(6hu) Synthetic Polymeric Materials for Energy Storage and Gas Separation | AIChE

(6hu) Synthetic Polymeric Materials for Energy Storage and Gas Separation


Cao, P. - Presenter, Oak Ridge National Laboratory
Sokolov, A., Oak Ridge National Laboratory
Saito, T., Oak Ridge National Laboratory

Research Interests:

Synthesis of polymers with unconventional
architectures and unique properties towards both fundamental studies and
various applications including energy storage, gas-separation, and flexible

Research areas includes:

Mechanical interlocked block
copolymers: synthesis the “mechanically interlocked” block copolymers, and
study this “topology” effect on their physical properties for fundamental
studies and potential applications.

Single-ion conducting polymer
electrolyte: develop a series of synthetic SLiPE with
low interfacial impedance, enhanced mechanical property and high ionic
conductivity for a safe lithium-ion battery.

High-performance polymer binder
for high capacity anode materials: develop the polymeric materials that have
both adhesion capacity with active materials (Si for Li-ion battery, P for
sodium-ion battery) and mechanically robustness.

self-healing polymer materials: develop intrinsic self-healing polymer elastomer with good stretchability, high mechanical strength, faster
self-healing kinetics and recyclability.          

Teaching Interests:

on my previous training in Department of Chemistry and Department of
Macromolecular Science and Engineering, I am able to
teach core courses such as: Polymer Chemistry, Polymer Engineering/Physics Environmental

 Based on my previous and current research
work, I find teaching Polymers for Energy storage, Nanomedicine development and
Oil-gas Industry will also be very interesting: Polymer for Energy Storage, Application
of Polymers in Oil-gas industry, Polymer for Drug Delivery, Stimulus-responsive

I should be flexible for the course work topics, and I am willing to teach
other related topics during any semesters.

Poster Abstract:

Synthetic Polymeric Materials for Energy Storage and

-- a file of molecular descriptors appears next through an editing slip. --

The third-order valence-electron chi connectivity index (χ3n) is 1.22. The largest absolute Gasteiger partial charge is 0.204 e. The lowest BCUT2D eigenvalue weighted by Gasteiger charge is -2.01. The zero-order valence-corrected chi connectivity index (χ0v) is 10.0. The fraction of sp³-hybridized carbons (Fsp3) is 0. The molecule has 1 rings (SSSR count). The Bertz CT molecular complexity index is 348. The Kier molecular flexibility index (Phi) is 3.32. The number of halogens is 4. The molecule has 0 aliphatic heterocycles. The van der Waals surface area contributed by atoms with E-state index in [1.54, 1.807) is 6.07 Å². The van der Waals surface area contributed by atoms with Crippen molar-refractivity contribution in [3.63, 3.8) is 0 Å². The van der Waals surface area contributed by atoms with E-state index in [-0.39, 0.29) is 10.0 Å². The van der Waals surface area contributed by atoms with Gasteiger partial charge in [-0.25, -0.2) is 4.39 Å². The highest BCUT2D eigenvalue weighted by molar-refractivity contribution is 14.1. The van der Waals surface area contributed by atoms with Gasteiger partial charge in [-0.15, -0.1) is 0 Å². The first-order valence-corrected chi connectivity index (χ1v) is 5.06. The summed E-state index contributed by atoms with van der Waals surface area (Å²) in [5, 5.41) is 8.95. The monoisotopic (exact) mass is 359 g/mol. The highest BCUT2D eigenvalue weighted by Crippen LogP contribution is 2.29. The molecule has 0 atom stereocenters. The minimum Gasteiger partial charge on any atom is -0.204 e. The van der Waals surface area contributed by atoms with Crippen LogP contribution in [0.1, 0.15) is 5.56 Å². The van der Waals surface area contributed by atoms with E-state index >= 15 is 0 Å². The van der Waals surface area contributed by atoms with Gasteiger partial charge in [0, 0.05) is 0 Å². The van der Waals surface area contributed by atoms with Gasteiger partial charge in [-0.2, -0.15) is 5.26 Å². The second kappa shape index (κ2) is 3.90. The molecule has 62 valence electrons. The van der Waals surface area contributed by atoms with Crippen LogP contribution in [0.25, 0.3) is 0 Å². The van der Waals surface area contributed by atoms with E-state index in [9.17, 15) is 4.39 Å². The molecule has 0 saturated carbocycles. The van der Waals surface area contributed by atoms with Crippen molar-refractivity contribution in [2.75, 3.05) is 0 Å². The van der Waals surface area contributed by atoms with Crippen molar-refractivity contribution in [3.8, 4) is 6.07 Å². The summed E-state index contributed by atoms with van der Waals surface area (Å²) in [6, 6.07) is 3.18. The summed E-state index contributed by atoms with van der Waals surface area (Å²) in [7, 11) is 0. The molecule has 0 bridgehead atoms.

Gas Separation

Cao,a Alexei Sokolova,b and Tomonori Saitoa

a Chemical
Sciences Division, Oak Ridge National Laboratory,

b Department
of Chemistry, University of Tennessee

Rechargeable lithium ion battery (LIB) has become one of the
most successful energy storage devices. Unfortunately, LIBs with common
electrolyte still have various problems, such as flammability, toxicity and
non-uniform lithium deposition that eventually cause the failure of the cell. Single-ion
conducting polymer electrolytes (SCPEs) are well recognized for increased
energy efficiency and prolonged cell lifetime due to their capability to
mitigate electrode polarization and lower electrolyte loss. Herein, we propose
a versatile approach on the fabrication of a molecular-level stretchable
functional material via rational
polymer design (Figure A): covalent attachment of the functional molecules as
the side groups (but main component) of intrinsically stretchable polymer
network will result the polymeric materials with defined functionality and
well-tunable mechanically property. Despite the numerous reports on the solid-
or gel- form SCPEs for lithium-ion(metal) battery applications, fabrication of
SCPE based materials with mechanically stretchable has never been achieved. The
achievement will definitely benefit the future
stretchable batteries/electronics considering the advantageous electrolyte
performance of the SCPE based systems. Moreover, the molecular-level design of
intrinsically stretchable polymer is also suitable for other functional polymer

Self-healable polymer elastomers with tunable
mechanical properties are especially attractive for a variety of applications. Herein,
we report a series of urea functionalized poly(dimethyl
siloxane)-based elastomers (U-PDMS-Es) with extremely high stretchability,
self-healing mechanical properties and recoverable gas-separation performance
(Figure B). Tailoring the molecular weights of PDMS or weight ratio of elastic
cross-linker offers tunable mechanical properties of the obtained U-PDMS-Es,
such as ultimate elongation (from 984 to 5,600%), Young’s modulus, ultimate tensile
strength, toughness and elastic recovery. The U-PDMS-Es can serve as excellent
acoustic and vibration damping materials over a broad range of temperature
(over 100 °C). The strain dependent elastic recovery behavior of U-PDMS-Es was
also studied. After mechanical damage, the U-PDMS-Es can be healed in 120 mins
at ambient temperature or in 20 mins at 40 °C with completely restored
mechanical performance. The U-PDMS-Es were also demonstrated to exhibit
recoverable gas-separation functionality with retained permeability/selectivity
after being damaged.